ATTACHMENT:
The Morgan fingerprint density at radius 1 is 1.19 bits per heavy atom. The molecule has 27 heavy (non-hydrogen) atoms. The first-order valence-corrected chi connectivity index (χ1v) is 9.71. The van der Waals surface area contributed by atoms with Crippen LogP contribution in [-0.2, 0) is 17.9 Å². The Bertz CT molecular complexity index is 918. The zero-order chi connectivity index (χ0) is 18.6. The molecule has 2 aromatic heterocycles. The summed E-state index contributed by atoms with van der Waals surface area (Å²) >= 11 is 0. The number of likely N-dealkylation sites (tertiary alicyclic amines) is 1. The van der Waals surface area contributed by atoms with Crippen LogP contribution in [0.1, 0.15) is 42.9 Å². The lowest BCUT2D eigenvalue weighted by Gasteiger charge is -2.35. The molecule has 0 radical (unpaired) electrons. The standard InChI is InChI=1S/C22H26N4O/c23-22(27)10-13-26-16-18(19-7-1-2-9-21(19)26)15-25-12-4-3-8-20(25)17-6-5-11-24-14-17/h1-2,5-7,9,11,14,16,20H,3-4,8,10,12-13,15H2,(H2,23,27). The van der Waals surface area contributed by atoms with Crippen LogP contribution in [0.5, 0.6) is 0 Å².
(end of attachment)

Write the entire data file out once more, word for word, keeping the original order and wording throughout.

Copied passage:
The Morgan fingerprint density at radius 1 is 1.19 bits per heavy atom. The molecule has 27 heavy (non-hydrogen) atoms. The first-order valence-corrected chi connectivity index (χ1v) is 9.71. The van der Waals surface area contributed by atoms with Crippen LogP contribution in [-0.2, 0) is 17.9 Å². The Bertz CT molecular complexity index is 918. The zero-order chi connectivity index (χ0) is 18.6. The molecule has 2 aromatic heterocycles. The summed E-state index contributed by atoms with van der Waals surface area (Å²) >= 11 is 0. The number of likely N-dealkylation sites (tertiary alicyclic amines) is 1. The van der Waals surface area contributed by atoms with Crippen LogP contribution in [0.1, 0.15) is 42.9 Å². The lowest BCUT2D eigenvalue weighted by Gasteiger charge is -2.35. The molecule has 0 radical (unpaired) electrons. The standard InChI is InChI=1S/C22H26N4O/c23-22(27)10-13-26-16-18(19-7-1-2-9-21(19)26)15-25-12-4-3-8-20(25)17-6-5-11-24-14-17/h1-2,5-7,9,11,14,16,20H,3-4,8,10,12-13,15H2,(H2,23,27). The van der Waals surface area contributed by atoms with Crippen LogP contribution in [0.5, 0.6) is 0 Å².